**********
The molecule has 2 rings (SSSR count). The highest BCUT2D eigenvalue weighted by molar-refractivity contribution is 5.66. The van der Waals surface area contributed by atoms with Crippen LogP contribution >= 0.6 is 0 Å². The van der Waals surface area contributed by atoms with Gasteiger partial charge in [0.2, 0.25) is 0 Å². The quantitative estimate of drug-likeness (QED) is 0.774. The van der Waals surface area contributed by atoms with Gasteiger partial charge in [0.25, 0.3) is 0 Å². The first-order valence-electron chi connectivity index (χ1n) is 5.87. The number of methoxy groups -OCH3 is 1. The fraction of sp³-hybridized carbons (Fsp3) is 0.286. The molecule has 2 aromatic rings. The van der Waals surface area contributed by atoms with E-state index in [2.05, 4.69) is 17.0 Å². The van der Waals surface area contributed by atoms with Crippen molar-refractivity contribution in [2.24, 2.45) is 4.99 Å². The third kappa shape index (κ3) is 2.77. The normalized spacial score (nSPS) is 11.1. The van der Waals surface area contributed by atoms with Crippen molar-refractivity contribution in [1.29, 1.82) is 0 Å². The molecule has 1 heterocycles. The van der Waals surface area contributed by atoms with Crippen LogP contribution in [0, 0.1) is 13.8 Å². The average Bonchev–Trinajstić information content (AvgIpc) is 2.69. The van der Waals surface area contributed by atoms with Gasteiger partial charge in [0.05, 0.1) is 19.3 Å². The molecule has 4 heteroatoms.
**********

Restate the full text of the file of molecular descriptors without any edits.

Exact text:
The molecule has 2 rings (SSSR count). The highest BCUT2D eigenvalue weighted by molar-refractivity contribution is 5.66. The van der Waals surface area contributed by atoms with Crippen LogP contribution >= 0.6 is 0 Å². The van der Waals surface area contributed by atoms with Gasteiger partial charge in [0.2, 0.25) is 0 Å². The quantitative estimate of drug-likeness (QED) is 0.774. The van der Waals surface area contributed by atoms with Gasteiger partial charge in [0.25, 0.3) is 0 Å². The first-order valence-electron chi connectivity index (χ1n) is 5.87. The number of methoxy groups -OCH3 is 1. The fraction of sp³-hybridized carbons (Fsp3) is 0.286. The molecule has 2 aromatic rings. The van der Waals surface area contributed by atoms with E-state index in [2.05, 4.69) is 17.0 Å². The van der Waals surface area contributed by atoms with Crippen molar-refractivity contribution in [2.24, 2.45) is 4.99 Å². The third kappa shape index (κ3) is 2.77. The normalized spacial score (nSPS) is 11.1. The van der Waals surface area contributed by atoms with Crippen molar-refractivity contribution in [1.29, 1.82) is 0 Å². The molecule has 1 heterocycles. The van der Waals surface area contributed by atoms with Crippen LogP contribution in [0, 0.1) is 13.8 Å². The average Bonchev–Trinajstić information content (AvgIpc) is 2.69. The van der Waals surface area contributed by atoms with Gasteiger partial charge in [0.05, 0.1) is 19.3 Å². The molecule has 4 heteroatoms.